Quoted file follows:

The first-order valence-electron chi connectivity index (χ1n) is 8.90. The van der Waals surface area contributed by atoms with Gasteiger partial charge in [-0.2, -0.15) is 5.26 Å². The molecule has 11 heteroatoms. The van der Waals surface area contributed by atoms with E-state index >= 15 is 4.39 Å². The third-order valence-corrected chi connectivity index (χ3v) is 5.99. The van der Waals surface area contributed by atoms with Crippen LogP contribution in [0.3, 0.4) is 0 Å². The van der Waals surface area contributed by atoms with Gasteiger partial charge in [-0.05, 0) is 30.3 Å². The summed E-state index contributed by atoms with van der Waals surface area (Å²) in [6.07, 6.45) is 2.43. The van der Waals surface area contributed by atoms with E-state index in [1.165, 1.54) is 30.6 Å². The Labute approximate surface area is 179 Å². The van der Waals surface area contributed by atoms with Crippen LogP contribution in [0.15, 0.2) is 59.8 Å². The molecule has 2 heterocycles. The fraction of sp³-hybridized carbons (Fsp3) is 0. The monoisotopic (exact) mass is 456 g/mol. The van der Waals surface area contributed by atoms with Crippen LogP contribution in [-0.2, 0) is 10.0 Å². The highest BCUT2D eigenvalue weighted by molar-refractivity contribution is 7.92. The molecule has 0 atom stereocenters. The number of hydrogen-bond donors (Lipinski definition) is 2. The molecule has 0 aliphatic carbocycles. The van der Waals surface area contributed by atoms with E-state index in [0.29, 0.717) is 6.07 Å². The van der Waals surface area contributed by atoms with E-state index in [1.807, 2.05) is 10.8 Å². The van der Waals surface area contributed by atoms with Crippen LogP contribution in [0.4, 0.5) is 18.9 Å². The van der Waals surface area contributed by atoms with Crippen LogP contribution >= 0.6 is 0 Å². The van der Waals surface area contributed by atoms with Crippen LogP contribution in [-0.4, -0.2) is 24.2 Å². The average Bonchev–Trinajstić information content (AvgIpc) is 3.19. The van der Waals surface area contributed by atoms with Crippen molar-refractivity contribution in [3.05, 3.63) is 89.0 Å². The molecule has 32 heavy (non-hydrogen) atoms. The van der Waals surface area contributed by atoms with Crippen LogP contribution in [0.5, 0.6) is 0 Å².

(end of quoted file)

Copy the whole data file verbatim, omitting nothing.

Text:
The first-order valence-electron chi connectivity index (χ1n) is 8.90. The van der Waals surface area contributed by atoms with Gasteiger partial charge in [-0.2, -0.15) is 5.26 Å². The molecule has 11 heteroatoms. The van der Waals surface area contributed by atoms with E-state index >= 15 is 4.39 Å². The third-order valence-corrected chi connectivity index (χ3v) is 5.99. The van der Waals surface area contributed by atoms with Crippen LogP contribution in [0.3, 0.4) is 0 Å². The van der Waals surface area contributed by atoms with Gasteiger partial charge in [-0.05, 0) is 30.3 Å². The summed E-state index contributed by atoms with van der Waals surface area (Å²) in [6.07, 6.45) is 2.43. The van der Waals surface area contributed by atoms with E-state index in [1.165, 1.54) is 30.6 Å². The Labute approximate surface area is 179 Å². The van der Waals surface area contributed by atoms with Crippen LogP contribution in [0.15, 0.2) is 59.8 Å². The molecule has 2 heterocycles. The fraction of sp³-hybridized carbons (Fsp3) is 0. The monoisotopic (exact) mass is 456 g/mol. The van der Waals surface area contributed by atoms with Crippen LogP contribution in [-0.2, 0) is 10.0 Å². The highest BCUT2D eigenvalue weighted by molar-refractivity contribution is 7.92. The molecule has 0 atom stereocenters. The number of hydrogen-bond donors (Lipinski definition) is 2. The molecule has 0 aliphatic carbocycles. The van der Waals surface area contributed by atoms with E-state index in [0.29, 0.717) is 6.07 Å². The van der Waals surface area contributed by atoms with E-state index in [1.807, 2.05) is 10.8 Å². The van der Waals surface area contributed by atoms with Crippen LogP contribution in [0.4, 0.5) is 18.9 Å². The van der Waals surface area contributed by atoms with Crippen LogP contribution >= 0.6 is 0 Å². The van der Waals surface area contributed by atoms with Crippen LogP contribution in [-0.4, -0.2) is 24.2 Å². The average Bonchev–Trinajstić information content (AvgIpc) is 3.19. The van der Waals surface area contributed by atoms with Crippen molar-refractivity contribution in [3.05, 3.63) is 89.0 Å². The molecule has 32 heavy (non-hydrogen) atoms. The van der Waals surface area contributed by atoms with Crippen LogP contribution in [0.5, 0.6) is 0 Å².